Twenty-two men and women of the 13th century talk about their lives in Laura Amy Schlitz’s Good Masters! Sweet Ladies!: Voices From a Medieval Village (Candlewick, $19.99, ages 9 and up), illustrated by Robert Byrd, which won the 2008 Newbery Medal for the most distinguished work of American literature for children. Some of these fictional characters deliver their monologues or dialogues in poetry and others in prose. Here’s an example of each:
Otho, The Miller’s Son
“Father is the miller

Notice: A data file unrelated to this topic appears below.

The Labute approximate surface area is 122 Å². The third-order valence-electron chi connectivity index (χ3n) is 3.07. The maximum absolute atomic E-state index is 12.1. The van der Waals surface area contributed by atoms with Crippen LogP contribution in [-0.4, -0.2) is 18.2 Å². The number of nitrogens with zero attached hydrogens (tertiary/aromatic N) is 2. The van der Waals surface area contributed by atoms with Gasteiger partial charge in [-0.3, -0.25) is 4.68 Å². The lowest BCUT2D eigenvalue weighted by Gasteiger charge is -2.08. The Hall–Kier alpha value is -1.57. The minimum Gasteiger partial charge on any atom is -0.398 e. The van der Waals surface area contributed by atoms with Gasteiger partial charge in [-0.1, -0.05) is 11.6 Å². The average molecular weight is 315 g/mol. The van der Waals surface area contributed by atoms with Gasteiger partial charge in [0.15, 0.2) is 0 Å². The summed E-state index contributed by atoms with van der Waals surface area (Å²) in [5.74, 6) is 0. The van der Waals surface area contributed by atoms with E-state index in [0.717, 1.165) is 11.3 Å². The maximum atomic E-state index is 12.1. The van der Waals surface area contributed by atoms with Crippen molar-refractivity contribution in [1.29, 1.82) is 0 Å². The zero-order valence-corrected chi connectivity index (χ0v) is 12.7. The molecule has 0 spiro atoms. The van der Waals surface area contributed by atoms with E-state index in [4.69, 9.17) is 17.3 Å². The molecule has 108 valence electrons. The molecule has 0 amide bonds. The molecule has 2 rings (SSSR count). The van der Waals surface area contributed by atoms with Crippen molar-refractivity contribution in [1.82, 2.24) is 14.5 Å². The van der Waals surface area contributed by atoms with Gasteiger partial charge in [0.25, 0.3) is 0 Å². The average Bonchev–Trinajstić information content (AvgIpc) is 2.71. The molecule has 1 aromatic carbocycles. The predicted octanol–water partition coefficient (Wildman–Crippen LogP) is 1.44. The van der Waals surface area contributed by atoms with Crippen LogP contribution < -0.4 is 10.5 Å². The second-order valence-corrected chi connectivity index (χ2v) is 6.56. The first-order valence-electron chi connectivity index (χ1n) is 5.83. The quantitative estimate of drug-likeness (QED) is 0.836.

As his father was of old,
And I shall be the miller,
When my father’s flesh is cold.
I know the family business —
It’s been drummed into my head:
How to cheat the hungry customer
And earn my daily bread …”
Nelly, The Sniggler*
“I was born lucky. Nay, not born lucky, as you shall hear — but lucky soon after and ever after. My father and mother were starving poor, and dreaded another mouth to feed. When my father saw I was a girl-child, he took me up to drown me in a bucket of water …”
* “A sniggler is a person who catches eels by dangling bait into their holes in the riverbank.”
You can read a longer excerpt and find more information about Good Masters! Sweet Ladies! on the publisher’s site www.candlewick.com.
(c) 2008 Janice Harayda. All rights reserved.